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Shell wins court battle over Wild Coast seismic blasting survey

Air guns will fire loud shock-wave emissions that could potentially be harmful to marine life in the area. File photo.
Air guns will fire loud shock-wave emissions that could potentially be harmful to marine life in the area. File photo.
Image: Lesley Rochat

Shell is, for now, free to proceed with its seismic survey of the ocean off the ecologically sensitive Wild Coast after four environmental and human rights organisations on Friday lost their legal bid to interdict it from doing so.

Acting judge Avinash Govindjee dismissed the application with costs after delivering a 38-minute judgment.

The Border Deep Sea Angling Association and Kei Mouth Ski Boat Club together with human rights law agency Natural Justice and environmental organisation Greenpeace said the seismic surveying causes immense damage to marine life. They hoped the court would interdict the company from pursuing the survey under an exploration right (ER) obtained in 2014 and subsequently twice renewed.

They maintained the ER was awarded unlawfully in breach of the public’s rights and said it and both renewals should be declared invalid.

In January they will seek to review and set aside the original decision and subsequent renewals

In the meantime, they had hoped to stop Shell, via the urgent interdict, from proceeding with its seismic survey until the review application could be considered. That hope was dashed on Friday morning.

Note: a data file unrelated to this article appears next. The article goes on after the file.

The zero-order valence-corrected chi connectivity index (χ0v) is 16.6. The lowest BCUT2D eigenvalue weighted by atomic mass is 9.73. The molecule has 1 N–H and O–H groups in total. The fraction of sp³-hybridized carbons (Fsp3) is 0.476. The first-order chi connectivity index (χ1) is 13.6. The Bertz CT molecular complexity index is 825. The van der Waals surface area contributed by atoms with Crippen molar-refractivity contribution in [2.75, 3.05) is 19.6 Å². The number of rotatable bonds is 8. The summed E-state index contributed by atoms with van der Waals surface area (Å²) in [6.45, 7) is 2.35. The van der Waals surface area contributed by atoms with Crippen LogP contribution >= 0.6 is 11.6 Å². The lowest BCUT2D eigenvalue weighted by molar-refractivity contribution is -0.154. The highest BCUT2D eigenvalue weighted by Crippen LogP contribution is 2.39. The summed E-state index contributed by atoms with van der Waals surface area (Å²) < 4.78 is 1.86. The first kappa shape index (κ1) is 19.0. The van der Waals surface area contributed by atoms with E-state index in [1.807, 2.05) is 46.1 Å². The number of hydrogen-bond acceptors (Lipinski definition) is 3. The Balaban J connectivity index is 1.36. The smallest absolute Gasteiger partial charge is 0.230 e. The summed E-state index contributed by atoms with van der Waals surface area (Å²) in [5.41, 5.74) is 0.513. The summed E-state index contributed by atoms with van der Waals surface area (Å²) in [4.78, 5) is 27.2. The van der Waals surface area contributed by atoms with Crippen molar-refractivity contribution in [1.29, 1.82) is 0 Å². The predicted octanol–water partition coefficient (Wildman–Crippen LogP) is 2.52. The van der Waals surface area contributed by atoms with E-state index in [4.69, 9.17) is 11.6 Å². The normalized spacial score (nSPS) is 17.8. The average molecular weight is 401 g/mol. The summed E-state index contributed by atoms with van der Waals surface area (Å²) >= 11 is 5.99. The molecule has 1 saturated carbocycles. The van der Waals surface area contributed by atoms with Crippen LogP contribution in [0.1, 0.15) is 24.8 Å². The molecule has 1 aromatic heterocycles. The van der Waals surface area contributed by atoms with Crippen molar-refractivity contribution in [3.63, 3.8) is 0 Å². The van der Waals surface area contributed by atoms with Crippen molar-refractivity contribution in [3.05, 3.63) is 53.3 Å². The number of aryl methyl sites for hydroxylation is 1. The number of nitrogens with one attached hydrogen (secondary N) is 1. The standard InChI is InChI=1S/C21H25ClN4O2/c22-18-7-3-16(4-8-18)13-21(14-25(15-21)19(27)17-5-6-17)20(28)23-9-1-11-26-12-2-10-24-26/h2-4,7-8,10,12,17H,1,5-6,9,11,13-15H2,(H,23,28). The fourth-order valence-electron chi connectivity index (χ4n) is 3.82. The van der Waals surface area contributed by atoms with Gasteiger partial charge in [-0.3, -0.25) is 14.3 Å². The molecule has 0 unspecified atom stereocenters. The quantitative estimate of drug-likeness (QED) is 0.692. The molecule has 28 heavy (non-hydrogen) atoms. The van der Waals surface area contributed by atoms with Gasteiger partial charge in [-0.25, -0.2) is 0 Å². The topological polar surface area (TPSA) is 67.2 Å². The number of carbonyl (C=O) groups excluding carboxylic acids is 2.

We speak to John Rance, chairperson of the Kei Mouth Ski Boat Club. When plans for seismic exploration for oil and gas were mooted in 2012 and 2013, he was chief environmental officer for the Border Deep Sea Angling Association, which was among the first organisations to oppose Shell's plans.

However, while Govindjee found his prima facie view was that the four organisations may enjoy success in their review application of at least the second renewal of the ER in 2021, in the urgent application they had failed to produce evidence there was genuine apprehension of irreparable harm to the marine environment, particularly given the mitigation measures Shell would put in place in line with the Environmental Management Programme plan.

Shell had indicated it had spent millions of dollars preparing for the seismic survey. If the interdict was granted, this would be lost and it would be in contractual breach of an exploration right obtained “years ago”.

Govindjee said weighing up massive financial consequences against the “possible harm to the environment” had been an “invidious task”, but in the end the evidence favoured Shell that with mitigation processes in place, irreparable harm would be minimised.

The voices of South Africans vehemently opposed to seismic blasting surveys off the SA coastline are growing louder as citizens take a stand.

However, all is not lost for environmental organisations as another urgent interdict was launched late this week.

Sustaining the Wild Coast, together with the Dwesa-Cwebe Communal Property Association, Amadiba traditional leader and healer Mashona Wetu Dlamini, All Rise Attorneys for Climate and Environmental Justice, and fishermen Ntsindiso Nongcavu from Port St Johns and Sazise Maxwell Pekayo and Cameron Thorpe from Kei Mouth, joined forces to launch the urgent interdict on Thursday.

In those court papers, it is argued Shell required an environmental authorisation in terms of the National Environmental Management Act for the survey.


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